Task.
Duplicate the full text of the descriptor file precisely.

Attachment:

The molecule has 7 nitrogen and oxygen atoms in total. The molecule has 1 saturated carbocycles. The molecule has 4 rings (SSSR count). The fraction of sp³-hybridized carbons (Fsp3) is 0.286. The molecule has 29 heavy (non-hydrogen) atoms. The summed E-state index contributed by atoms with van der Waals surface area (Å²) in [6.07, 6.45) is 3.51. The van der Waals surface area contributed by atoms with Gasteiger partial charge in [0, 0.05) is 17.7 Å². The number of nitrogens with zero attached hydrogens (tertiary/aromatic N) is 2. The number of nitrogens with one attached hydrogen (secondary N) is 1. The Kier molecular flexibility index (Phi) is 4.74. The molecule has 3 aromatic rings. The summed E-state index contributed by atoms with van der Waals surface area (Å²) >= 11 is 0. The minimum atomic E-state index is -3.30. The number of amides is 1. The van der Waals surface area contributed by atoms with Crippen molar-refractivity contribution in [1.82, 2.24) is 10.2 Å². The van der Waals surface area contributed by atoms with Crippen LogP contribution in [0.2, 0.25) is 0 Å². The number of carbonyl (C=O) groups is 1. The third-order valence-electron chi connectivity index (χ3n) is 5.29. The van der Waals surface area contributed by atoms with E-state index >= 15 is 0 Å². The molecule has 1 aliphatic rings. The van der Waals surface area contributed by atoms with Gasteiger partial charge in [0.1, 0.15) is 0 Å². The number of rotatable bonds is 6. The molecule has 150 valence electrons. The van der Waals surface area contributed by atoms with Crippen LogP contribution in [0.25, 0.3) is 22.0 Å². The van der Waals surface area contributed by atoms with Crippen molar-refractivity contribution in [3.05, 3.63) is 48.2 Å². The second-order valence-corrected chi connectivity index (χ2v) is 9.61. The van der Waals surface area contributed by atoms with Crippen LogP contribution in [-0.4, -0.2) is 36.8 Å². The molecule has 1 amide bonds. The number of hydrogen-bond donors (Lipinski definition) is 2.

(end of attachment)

The molecule has 7 nitrogen and oxygen atoms in total. The molecule has 1 saturated carbocycles. The molecule has 4 rings (SSSR count). The fraction of sp³-hybridized carbons (Fsp3) is 0.286. The molecule has 29 heavy (non-hydrogen) atoms. The summed E-state index contributed by atoms with van der Waals surface area (Å²) in [6.07, 6.45) is 3.51. The van der Waals surface area contributed by atoms with Gasteiger partial charge in [0, 0.05) is 17.7 Å². The number of nitrogens with zero attached hydrogens (tertiary/aromatic N) is 2. The number of nitrogens with one attached hydrogen (secondary N) is 1. The Kier molecular flexibility index (Phi) is 4.74. The molecule has 3 aromatic rings. The summed E-state index contributed by atoms with van der Waals surface area (Å²) >= 11 is 0. The minimum atomic E-state index is -3.30. The number of amides is 1. The van der Waals surface area contributed by atoms with Crippen molar-refractivity contribution in [1.82, 2.24) is 10.2 Å². The van der Waals surface area contributed by atoms with Crippen LogP contribution in [0.2, 0.25) is 0 Å². The number of carbonyl (C=O) groups is 1. The third-order valence-electron chi connectivity index (χ3n) is 5.29. The van der Waals surface area contributed by atoms with E-state index >= 15 is 0 Å². The molecule has 1 aliphatic rings. The van der Waals surface area contributed by atoms with Gasteiger partial charge in [0.1, 0.15) is 0 Å². The number of rotatable bonds is 6. The molecule has 150 valence electrons. The van der Waals surface area contributed by atoms with Crippen LogP contribution in [0.25, 0.3) is 22.0 Å². The van der Waals surface area contributed by atoms with Crippen molar-refractivity contribution in [3.05, 3.63) is 48.2 Å². The second-order valence-corrected chi connectivity index (χ2v) is 9.61. The van der Waals surface area contributed by atoms with Crippen LogP contribution in [-0.4, -0.2) is 36.8 Å². The molecule has 1 amide bonds. The number of hydrogen-bond donors (Lipinski definition) is 2.